Sunday, October 25, 2009

Expressions of Christ

It has become evident, and sadly so, that once a person has traversed to a certain point in the emergent movement, only a powerful revelation from God’s Spirit can call them out. Many become belligerent when you attempt to interact with them about critical issues of redemption that are being taught. And should you produce troubling and even disturbing teachings by an emergent preacher with whom they have some sort of allegiance, they sometimes exhibit the same hostile disputatiousness that they accuse the more conservative crowd of displaying when asked about men like MacArthur or Sproul. There is almost never even the slightest admission of concern, and when there seems to be an obvious departure from gospel teachings, those emergent adherents will refuse to believe the clear meaning of words.

When I became aware of the emergent/emerging movement I assumed that the people themselves would be gracious and accommodating even if their theology was deeply suspect. I imagined a people that were concerned with the poor and downtrodden, even at the expense of gospel preaching, but whose general spirit would be warm and cordial, and because of their projected theology of compassion, there would be a marked and undeniable difference in the way they interacted with others. In my limited dealings with people who either lean or embrace emergent thought I have found the same militancy and aggression that can be found elsewhere in more orthodox genres. The theology aside, I have been greatly disappointed in much of the tone of the discourse.

It seems almost effortless for the conversation to become antagonistic and petty, and personal attacks are not uncommon. This is particularly sad since most emergents are not rigid in their systematic theology and tout a renewed emphasis on orthopraxy and being like Jesus. But this style of interaction is unremarkable with the overall Christian community, and it reduces their particular brand of Christianity to nothing more than the brand from which they emerged. You would think that a revolution on this level would produce more observable fruit as it pertains to grace, love, and humility. In my experience the interplay is strikingly similar to many others throughout the blog world and beyond. One well known emergent pastor, when told that a minister who disagrees with him would be preaching the gospel outside the doors of his church, threatened to call the police and have him removed. It has come to that.

Let us point our attention to the teachings of Paul in Romans chapter fourteen. In this chapter and in other places the Spirit gives specific instructions about weaker brethren and causing believers to stumble in general. This is another area where emergent people seem to not only ignore, but to relish in their so called freedom and display it openly, even in the midst of those who would be offended. Using inappropriate language and words that would generally be considered cursing seems to be one area that brings much pleasure and freedom of expression to many. But even if you believed some of the tortured etymologies necessary to justify such coarse speech, you would still be bound to exhibit forbearance and a level of consideration for those brethren who you know are wounded by such language. But it seems this type of expression is necessary to “let your freak flag fly”.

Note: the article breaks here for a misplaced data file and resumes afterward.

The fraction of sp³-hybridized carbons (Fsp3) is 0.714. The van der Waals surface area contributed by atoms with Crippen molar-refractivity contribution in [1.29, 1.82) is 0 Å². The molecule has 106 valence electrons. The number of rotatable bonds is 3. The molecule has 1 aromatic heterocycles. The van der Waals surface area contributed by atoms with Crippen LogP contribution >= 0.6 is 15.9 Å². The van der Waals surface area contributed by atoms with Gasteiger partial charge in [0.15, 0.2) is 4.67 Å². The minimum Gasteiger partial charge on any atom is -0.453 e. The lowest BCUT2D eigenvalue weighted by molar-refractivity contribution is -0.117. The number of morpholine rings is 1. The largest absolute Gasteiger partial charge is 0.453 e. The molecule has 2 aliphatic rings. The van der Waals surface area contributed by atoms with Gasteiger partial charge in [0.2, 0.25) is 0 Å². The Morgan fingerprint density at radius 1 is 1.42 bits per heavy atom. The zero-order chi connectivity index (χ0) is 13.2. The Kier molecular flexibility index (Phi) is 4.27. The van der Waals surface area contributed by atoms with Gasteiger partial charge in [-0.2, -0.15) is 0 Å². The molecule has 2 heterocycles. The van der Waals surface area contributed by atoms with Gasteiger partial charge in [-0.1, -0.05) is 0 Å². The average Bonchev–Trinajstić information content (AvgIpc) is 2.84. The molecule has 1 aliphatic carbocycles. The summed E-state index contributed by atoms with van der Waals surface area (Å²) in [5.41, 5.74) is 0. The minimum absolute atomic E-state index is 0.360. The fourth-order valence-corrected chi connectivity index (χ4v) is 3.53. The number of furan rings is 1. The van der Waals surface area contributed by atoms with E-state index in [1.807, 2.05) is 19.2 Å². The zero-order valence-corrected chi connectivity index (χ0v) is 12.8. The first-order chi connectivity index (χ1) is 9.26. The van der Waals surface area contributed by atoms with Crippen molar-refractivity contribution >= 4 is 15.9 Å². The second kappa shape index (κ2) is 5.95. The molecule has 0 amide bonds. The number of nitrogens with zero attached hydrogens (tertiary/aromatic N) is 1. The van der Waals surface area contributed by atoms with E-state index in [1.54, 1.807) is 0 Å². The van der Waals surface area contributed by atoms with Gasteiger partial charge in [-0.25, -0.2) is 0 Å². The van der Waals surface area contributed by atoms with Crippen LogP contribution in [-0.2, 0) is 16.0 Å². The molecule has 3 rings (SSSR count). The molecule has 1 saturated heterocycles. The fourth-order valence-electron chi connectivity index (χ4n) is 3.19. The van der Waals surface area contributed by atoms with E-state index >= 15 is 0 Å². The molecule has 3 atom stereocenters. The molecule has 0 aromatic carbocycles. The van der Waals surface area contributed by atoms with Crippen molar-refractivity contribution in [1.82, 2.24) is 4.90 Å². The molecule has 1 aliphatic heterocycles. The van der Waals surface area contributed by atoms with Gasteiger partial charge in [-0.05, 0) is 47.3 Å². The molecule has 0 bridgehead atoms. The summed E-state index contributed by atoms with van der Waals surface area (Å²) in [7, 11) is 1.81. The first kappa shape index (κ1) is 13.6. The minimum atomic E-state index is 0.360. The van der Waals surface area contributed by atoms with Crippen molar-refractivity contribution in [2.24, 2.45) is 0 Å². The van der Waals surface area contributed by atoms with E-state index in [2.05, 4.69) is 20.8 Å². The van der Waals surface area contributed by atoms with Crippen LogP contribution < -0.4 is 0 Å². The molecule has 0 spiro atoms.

Again, the interaction seemingly has no consideration for the participants, and some of the aggression is stunning. I do not suggest that they are sinners above everyone else, but what I do suggest is that the fruit that has been exhibited is inconsistent with a movement that proposes to express the teachings and the life of Jesus Christ in a new and fresh way. In many cases it’s just more of the same. So how is it that Christians cannot even speak to each other without demeaning sarcasm and even personal attacks? And even this new theological stream that touts itself as leaving the old wineskins of harsh orthodoxy and boldly moving into a more accurate expression of the Lord Jesus, resorts to the same method of interaction and communication.

So theology aside, I have found little if any difference in the communal expressions of these emergent people, especially when a Christian stranger wanders into the room. It is paradoxical to see obvious projections of self righteousness among people who suggest they walk in a new light of humility and compassion. And being self righteous concerning your compassion toward others just may be one of the more astounding and clandestine brands of self righteousness. Everyone is familiar with self righteousness as it applies to doctrine and morality, but when you unveil a self righteousness that in effect says “I care for people more than do you”, well, that is another level of hubris.

So what conclusion can we draw from this? We do not need another theology, we need a more profound and remarkable expression of the Risen Christ. We need our lives and our lips to become subservient to the Spirit and not our flesh. We as believing followers must take a painful inventory of who we are and Who we represent, and make some dramatic adjustments so that our lives are arresting manifestations of the One who allowed His face to be spat upon without retaliation; the One who was silent before His accusers; the One who offered His back to the torturers; the One who was mocked and jeered without returning evil for evil; and the One who gave everything for His enemies.

We cannot be satisfied with showing love and mercy to unbelievers while showing aggression and contempt for the brethren. And let us be honest, it seems more difficult to exhibit love and humility among the Christian community, especially when discussing and confronting serious errors that are being taught. I have found it extremely challenging to speak boldly while still retaining the level of humility that would substantiate my acknowledgment of my own intense need of God’s grace. And in full disclosure, I believe the church has lost its energy and passion for this humility, since we have not only been called to show humility, we are called to be “clothed with humility”.